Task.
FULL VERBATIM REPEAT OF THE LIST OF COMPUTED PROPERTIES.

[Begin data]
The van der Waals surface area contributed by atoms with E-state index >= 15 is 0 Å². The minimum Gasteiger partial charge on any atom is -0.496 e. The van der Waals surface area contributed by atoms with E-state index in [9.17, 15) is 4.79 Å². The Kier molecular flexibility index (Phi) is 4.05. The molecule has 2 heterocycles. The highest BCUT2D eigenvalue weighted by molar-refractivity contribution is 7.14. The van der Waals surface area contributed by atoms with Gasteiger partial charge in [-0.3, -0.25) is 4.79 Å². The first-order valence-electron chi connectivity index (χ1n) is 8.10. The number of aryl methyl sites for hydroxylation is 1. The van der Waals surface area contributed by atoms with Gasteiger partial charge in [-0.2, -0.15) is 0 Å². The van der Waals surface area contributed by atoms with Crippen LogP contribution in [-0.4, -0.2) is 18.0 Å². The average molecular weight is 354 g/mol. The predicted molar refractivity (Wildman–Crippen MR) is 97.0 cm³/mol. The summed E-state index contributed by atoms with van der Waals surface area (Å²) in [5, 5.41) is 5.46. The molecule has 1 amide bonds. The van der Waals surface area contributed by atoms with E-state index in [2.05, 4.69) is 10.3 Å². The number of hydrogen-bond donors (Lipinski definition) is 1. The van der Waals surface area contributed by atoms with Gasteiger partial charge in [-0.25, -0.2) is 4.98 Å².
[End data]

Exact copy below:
The van der Waals surface area contributed by atoms with E-state index >= 15 is 0 Å². The minimum Gasteiger partial charge on any atom is -0.496 e. The van der Waals surface area contributed by atoms with E-state index in [9.17, 15) is 4.79 Å². The Kier molecular flexibility index (Phi) is 4.05. The molecule has 2 heterocycles. The highest BCUT2D eigenvalue weighted by molar-refractivity contribution is 7.14. The van der Waals surface area contributed by atoms with Gasteiger partial charge in [-0.3, -0.25) is 4.79 Å². The first-order valence-electron chi connectivity index (χ1n) is 8.10. The number of aryl methyl sites for hydroxylation is 1. The van der Waals surface area contributed by atoms with Gasteiger partial charge in [-0.2, -0.15) is 0 Å². The van der Waals surface area contributed by atoms with Crippen LogP contribution in [-0.4, -0.2) is 18.0 Å². The average molecular weight is 354 g/mol. The predicted molar refractivity (Wildman–Crippen MR) is 97.0 cm³/mol. The summed E-state index contributed by atoms with van der Waals surface area (Å²) in [5, 5.41) is 5.46. The molecule has 1 amide bonds. The van der Waals surface area contributed by atoms with E-state index in [2.05, 4.69) is 10.3 Å². The number of hydrogen-bond donors (Lipinski definition) is 1. The van der Waals surface area contributed by atoms with Gasteiger partial charge in [-0.25, -0.2) is 4.98 Å².